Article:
@bitcoincashautist shows above using op_muldiv it would be reasonable to emulate op_pow. and from there on any AMM function could be approximated with Tayler functions. I assume being able to emulate op_pow means op_exp & op_log could also be emulated more cheaply?

In conclusion, the new op_muldiv opcode suggested above seems like an important primitive which could see great use right away in simplifying Constant Product Market Maker DEXes, and in emulating missing Math opcodes

Taking a closer look at the EVM Arithmetic Instructions it is interesting that they only have exp (for exponentiation with any base) from the ones discussed at the top and use math libraries for things like root & log.

Searching for an explanation of the op_addmod & op_mulmod use cases I found this medium post

There are also opcodes that help the compiler in detecting overflows and underflows in the code, some of the common ones are ADDMOD, MULMOD and SMOD

It is notable the op_muldiv EIP discussion linked by @bitcoincashautist above is initiated by Uniswap developers who say

In Uniswap V3, we make heavy use of a FullMath#mulDiv, which allows you to multiply two numbers x and y then divide by a third number d , when x * y > type(uint256).max but x * y / d <= type(uint256).max

Which is the point I was making above for AMM DEXes. The rational for the EIP on ETH continues with

This function is extremely useful to smart contract developers working with fixed point math. Hari (@_hrkrshnn ) suggested that we write an EIP to add a muldiv opcode.

This is a first important consideration, to enable fixed point math the working of the op_muldiv opcode should be different than above. Reading the EIP discussion further:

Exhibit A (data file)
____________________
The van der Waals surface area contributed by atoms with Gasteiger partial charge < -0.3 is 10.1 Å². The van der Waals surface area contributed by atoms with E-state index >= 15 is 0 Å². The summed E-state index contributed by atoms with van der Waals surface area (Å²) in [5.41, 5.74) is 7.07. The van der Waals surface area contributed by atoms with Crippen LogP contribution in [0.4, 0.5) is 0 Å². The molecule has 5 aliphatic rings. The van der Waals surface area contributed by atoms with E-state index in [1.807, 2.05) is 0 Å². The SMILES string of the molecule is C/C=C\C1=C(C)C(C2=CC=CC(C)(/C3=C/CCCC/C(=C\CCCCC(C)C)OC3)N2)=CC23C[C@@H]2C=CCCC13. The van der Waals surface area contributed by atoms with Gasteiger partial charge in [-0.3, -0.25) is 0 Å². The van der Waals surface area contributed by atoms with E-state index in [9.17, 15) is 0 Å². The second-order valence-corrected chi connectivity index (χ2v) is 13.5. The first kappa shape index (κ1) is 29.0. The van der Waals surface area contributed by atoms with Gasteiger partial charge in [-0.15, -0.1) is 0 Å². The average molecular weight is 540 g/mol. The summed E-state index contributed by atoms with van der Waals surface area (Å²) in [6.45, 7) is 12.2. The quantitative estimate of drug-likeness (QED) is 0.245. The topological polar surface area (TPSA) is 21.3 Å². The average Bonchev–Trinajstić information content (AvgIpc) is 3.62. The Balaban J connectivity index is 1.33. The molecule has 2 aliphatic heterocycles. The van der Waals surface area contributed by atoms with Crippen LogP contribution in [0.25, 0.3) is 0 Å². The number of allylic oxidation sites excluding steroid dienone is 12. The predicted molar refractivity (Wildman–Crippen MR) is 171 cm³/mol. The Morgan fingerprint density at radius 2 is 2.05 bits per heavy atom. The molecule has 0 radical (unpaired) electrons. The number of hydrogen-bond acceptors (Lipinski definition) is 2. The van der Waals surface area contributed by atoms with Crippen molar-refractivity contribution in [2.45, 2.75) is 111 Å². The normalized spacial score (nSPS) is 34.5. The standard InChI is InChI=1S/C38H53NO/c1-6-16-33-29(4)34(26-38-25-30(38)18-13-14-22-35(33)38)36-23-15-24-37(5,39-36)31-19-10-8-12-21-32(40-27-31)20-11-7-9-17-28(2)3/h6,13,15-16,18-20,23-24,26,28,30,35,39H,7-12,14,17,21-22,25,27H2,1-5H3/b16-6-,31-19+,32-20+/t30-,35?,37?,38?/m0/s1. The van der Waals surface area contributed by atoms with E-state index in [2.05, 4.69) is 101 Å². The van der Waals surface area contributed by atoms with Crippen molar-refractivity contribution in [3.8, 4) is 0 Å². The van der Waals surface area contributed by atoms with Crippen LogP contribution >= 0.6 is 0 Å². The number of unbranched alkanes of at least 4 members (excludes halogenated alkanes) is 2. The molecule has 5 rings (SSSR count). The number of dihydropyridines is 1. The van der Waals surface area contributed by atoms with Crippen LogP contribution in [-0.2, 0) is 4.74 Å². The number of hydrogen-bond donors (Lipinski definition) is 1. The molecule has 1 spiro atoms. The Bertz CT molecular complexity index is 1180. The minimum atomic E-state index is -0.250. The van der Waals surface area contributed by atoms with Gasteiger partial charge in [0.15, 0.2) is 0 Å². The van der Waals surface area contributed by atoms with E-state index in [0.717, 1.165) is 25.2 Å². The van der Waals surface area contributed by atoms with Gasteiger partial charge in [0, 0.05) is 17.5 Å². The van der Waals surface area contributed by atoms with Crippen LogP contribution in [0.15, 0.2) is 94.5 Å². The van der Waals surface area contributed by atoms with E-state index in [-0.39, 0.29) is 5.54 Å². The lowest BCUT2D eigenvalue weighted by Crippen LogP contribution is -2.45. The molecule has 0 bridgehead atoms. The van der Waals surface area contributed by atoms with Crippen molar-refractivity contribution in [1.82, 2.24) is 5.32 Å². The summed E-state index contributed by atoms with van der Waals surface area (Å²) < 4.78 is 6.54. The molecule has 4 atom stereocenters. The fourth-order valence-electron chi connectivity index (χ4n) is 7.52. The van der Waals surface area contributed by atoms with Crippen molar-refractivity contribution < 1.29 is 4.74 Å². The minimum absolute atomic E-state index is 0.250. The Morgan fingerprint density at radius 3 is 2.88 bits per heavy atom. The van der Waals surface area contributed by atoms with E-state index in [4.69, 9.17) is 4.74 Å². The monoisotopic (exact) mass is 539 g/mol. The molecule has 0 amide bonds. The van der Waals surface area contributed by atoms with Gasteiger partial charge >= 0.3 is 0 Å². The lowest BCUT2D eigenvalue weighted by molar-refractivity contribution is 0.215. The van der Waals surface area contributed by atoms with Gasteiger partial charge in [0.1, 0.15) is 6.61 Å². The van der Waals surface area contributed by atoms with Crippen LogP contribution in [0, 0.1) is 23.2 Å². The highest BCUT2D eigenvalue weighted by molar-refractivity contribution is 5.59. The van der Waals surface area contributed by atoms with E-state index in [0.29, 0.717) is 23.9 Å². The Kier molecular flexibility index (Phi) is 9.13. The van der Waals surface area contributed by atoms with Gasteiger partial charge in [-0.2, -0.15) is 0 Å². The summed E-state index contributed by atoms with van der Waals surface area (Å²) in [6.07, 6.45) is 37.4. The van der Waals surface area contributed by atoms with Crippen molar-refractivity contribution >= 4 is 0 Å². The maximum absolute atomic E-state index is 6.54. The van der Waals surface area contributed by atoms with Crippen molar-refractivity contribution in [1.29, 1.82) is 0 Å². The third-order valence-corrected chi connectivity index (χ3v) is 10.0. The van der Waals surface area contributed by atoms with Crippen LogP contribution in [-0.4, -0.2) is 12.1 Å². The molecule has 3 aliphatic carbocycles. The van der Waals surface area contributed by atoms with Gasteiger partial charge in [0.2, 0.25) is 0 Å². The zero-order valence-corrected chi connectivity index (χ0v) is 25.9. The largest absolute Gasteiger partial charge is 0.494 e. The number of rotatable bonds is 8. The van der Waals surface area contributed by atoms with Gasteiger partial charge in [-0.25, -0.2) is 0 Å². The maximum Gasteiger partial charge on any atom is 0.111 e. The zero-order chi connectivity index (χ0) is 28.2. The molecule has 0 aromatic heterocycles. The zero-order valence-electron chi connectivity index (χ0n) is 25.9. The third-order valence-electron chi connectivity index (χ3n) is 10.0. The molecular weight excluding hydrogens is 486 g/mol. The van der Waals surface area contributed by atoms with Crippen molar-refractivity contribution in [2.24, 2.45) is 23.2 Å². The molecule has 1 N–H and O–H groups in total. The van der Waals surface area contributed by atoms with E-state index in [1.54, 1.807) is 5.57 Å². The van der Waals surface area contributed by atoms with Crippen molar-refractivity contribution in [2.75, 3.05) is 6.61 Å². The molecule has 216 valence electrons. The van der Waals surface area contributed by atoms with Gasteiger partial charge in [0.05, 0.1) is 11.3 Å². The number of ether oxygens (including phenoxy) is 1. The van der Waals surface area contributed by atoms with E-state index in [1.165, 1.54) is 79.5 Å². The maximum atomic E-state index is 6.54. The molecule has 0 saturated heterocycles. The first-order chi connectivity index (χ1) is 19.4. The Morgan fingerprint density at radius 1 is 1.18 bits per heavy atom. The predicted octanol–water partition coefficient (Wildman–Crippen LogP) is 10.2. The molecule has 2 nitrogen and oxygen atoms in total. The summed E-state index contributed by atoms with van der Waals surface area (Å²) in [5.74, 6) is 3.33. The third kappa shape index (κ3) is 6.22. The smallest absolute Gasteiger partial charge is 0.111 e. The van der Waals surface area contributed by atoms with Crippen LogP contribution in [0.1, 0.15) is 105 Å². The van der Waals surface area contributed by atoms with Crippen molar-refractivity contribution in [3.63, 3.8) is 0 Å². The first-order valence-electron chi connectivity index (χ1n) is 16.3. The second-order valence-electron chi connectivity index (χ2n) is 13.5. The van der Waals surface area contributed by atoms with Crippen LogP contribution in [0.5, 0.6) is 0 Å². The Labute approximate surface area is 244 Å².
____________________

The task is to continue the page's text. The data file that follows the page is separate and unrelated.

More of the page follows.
Some initial discussions we had when writing the EIP:
– Support both “checked” (abort on overflow) and “unchecked” (do not abort) case
– Whether to return multiple stack items or not
– Support accessing the hi bits (after division) or not
The current design wanted to avoid multiple opcodes and returning multiple stack items, hence we arrived at having the special case with z=0 .

Having a special case like this when dividing by zero can be inconsistent and even dangerous for contract design, so apart from the number of stack items returned the denominator 0 case should be discussed.

Notably, because Jedex aggregates liquidity for every market tick, slippage for any particular order can be significantly minimized by other orders within the same tick (in a sense, pool sizes grow dynamically based on intra-tick demand); in this context, even the relatively-simple Constant Product function offers better liquidity than much more complex pricing functions used within other decentralized exchange designs.

It would be interesting to hear from @bitjson whether Jedex would benefit from a muldiv opcode, or how it works around the multiplication overflow issue.